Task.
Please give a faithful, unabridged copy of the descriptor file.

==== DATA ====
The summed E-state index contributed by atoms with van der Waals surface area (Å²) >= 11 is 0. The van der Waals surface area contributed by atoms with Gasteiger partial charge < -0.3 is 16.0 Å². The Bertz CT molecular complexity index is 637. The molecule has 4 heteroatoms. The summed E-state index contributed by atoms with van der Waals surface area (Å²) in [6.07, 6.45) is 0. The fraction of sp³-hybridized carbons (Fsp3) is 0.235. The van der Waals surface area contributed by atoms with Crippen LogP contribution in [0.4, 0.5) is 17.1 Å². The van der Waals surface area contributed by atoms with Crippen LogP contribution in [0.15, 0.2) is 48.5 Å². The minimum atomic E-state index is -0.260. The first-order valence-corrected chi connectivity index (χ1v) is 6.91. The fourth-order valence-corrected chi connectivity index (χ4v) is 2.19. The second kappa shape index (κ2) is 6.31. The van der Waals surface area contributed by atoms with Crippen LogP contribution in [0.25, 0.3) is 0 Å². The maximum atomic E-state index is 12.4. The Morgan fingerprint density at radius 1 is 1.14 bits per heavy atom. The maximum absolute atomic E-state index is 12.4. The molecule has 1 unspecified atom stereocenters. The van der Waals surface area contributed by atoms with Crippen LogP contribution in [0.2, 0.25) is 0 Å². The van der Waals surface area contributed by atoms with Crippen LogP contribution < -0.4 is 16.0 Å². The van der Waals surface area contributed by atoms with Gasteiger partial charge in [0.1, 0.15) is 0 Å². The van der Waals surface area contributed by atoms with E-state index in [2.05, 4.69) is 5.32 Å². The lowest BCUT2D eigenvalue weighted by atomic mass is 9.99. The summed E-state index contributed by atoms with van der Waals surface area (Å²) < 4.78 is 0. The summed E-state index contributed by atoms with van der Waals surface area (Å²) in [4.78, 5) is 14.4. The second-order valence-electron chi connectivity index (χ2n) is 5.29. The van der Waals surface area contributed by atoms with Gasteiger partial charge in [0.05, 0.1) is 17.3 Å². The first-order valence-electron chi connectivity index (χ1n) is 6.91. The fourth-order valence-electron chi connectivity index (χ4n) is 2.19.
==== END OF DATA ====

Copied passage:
The summed E-state index contributed by atoms with van der Waals surface area (Å²) >= 11 is 0. The van der Waals surface area contributed by atoms with Gasteiger partial charge < -0.3 is 16.0 Å². The Bertz CT molecular complexity index is 637. The molecule has 4 heteroatoms. The summed E-state index contributed by atoms with van der Waals surface area (Å²) in [6.07, 6.45) is 0. The fraction of sp³-hybridized carbons (Fsp3) is 0.235. The van der Waals surface area contributed by atoms with Crippen LogP contribution in [0.4, 0.5) is 17.1 Å². The van der Waals surface area contributed by atoms with Crippen LogP contribution in [0.15, 0.2) is 48.5 Å². The minimum atomic E-state index is -0.260. The first-order valence-corrected chi connectivity index (χ1v) is 6.91. The fourth-order valence-corrected chi connectivity index (χ4v) is 2.19. The second kappa shape index (κ2) is 6.31. The van der Waals surface area contributed by atoms with Crippen LogP contribution in [0.25, 0.3) is 0 Å². The maximum atomic E-state index is 12.4. The Morgan fingerprint density at radius 1 is 1.14 bits per heavy atom. The maximum absolute atomic E-state index is 12.4. The molecule has 1 unspecified atom stereocenters. The van der Waals surface area contributed by atoms with Crippen LogP contribution in [0.2, 0.25) is 0 Å². The van der Waals surface area contributed by atoms with Crippen LogP contribution < -0.4 is 16.0 Å². The van der Waals surface area contributed by atoms with Gasteiger partial charge in [0.1, 0.15) is 0 Å². The van der Waals surface area contributed by atoms with E-state index in [2.05, 4.69) is 5.32 Å². The lowest BCUT2D eigenvalue weighted by atomic mass is 9.99. The summed E-state index contributed by atoms with van der Waals surface area (Å²) < 4.78 is 0. The summed E-state index contributed by atoms with van der Waals surface area (Å²) in [4.78, 5) is 14.4. The second-order valence-electron chi connectivity index (χ2n) is 5.29. The van der Waals surface area contributed by atoms with Gasteiger partial charge in [0.05, 0.1) is 17.3 Å². The first-order valence-electron chi connectivity index (χ1n) is 6.91. The fourth-order valence-electron chi connectivity index (χ4n) is 2.19.